p1_Alexis Wilson_05

Parametric Acoustic Surfaces

This was a collaborative project by Brady Peters of the Royal Danish Academy and Martin Tamke of the Center for Information Technology and Architecture. The primary goals of this project were the creation of parametric models that adjust their geometry to effect acoustic performance, and the manufacture of acoustically active structures using digital fabrication techniques.

Through the assemblage of different types of acoustically modulating elements, they were able to create a labryinth of audio sensory environments. The project was designed as a wall dividing a space, on either side of which existed two different materials, and two different acoustic conditions. By modifying the geometry of the wall, a sound focusing element is created thus creating a zone of amplified sound intensity. The modulation of material properties of the surface from one condition to another creates a gradient of acoustic performance from one space to another.

This exploration in architectural acoustic engineering directly relates to the Neihoff Studio project in that it seeks to remedy multiple acoustic conditions within a single space. The technology is flexible and can be reconfigured to fit a variety f needs. Additionally, the design of the partitions proposed in this project introduces a dynamic thread that would integrate well with the functions of the space.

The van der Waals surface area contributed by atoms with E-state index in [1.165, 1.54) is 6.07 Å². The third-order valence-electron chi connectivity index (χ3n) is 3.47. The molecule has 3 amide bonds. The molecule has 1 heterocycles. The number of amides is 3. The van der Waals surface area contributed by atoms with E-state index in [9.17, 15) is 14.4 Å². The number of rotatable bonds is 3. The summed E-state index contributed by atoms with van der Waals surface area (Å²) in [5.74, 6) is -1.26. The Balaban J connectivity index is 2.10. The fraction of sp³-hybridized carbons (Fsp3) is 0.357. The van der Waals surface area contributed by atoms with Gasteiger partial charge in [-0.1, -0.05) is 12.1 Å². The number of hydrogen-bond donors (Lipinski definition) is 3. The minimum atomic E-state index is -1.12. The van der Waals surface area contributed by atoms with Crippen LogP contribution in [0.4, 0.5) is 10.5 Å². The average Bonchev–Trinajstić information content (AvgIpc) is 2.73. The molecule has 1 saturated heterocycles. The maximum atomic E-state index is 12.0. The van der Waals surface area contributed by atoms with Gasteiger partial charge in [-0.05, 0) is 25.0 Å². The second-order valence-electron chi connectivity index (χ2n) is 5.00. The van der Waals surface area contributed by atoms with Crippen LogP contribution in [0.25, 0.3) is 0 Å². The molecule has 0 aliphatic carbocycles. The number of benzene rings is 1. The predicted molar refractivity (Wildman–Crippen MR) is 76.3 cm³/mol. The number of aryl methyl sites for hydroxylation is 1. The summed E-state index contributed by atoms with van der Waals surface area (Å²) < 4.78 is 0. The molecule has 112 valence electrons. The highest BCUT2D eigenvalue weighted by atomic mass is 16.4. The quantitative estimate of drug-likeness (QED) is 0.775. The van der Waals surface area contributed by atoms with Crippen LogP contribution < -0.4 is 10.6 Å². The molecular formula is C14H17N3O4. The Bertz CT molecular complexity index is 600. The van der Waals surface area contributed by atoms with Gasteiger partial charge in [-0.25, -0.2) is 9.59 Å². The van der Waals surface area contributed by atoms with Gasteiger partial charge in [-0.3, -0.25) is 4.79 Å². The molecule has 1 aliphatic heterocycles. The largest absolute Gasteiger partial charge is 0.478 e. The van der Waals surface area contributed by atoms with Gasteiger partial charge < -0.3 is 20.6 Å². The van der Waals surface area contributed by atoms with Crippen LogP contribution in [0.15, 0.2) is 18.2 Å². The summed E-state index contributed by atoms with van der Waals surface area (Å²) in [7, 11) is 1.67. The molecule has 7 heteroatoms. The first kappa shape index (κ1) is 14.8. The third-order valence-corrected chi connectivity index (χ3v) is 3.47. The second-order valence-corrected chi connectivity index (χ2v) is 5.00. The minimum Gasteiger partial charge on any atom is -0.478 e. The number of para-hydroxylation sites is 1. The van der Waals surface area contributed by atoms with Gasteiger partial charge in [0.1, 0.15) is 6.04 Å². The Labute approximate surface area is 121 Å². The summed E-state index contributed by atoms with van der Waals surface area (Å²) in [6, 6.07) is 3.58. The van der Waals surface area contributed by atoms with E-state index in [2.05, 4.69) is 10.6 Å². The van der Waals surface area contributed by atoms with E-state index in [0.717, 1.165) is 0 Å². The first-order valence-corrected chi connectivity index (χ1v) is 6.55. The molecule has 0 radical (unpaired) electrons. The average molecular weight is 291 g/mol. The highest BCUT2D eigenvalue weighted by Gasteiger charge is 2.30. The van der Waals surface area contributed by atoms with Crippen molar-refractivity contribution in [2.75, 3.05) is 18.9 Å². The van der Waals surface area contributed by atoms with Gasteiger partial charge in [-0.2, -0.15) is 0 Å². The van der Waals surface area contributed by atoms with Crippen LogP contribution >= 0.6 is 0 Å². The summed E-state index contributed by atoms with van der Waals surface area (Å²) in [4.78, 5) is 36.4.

1. 05 Jesse Larkins

    Applying this concept to Neihoff Studio is quite functional as it may adapt several acoustical needs within a single space. I’m thinking as Craig Moyer mentioned, a major problem within the space is keeping noise flow from larger events to those of the working areas. In other words, I could imagine this approach allowing larger programs to function individually from smaller, more private events within the Studio.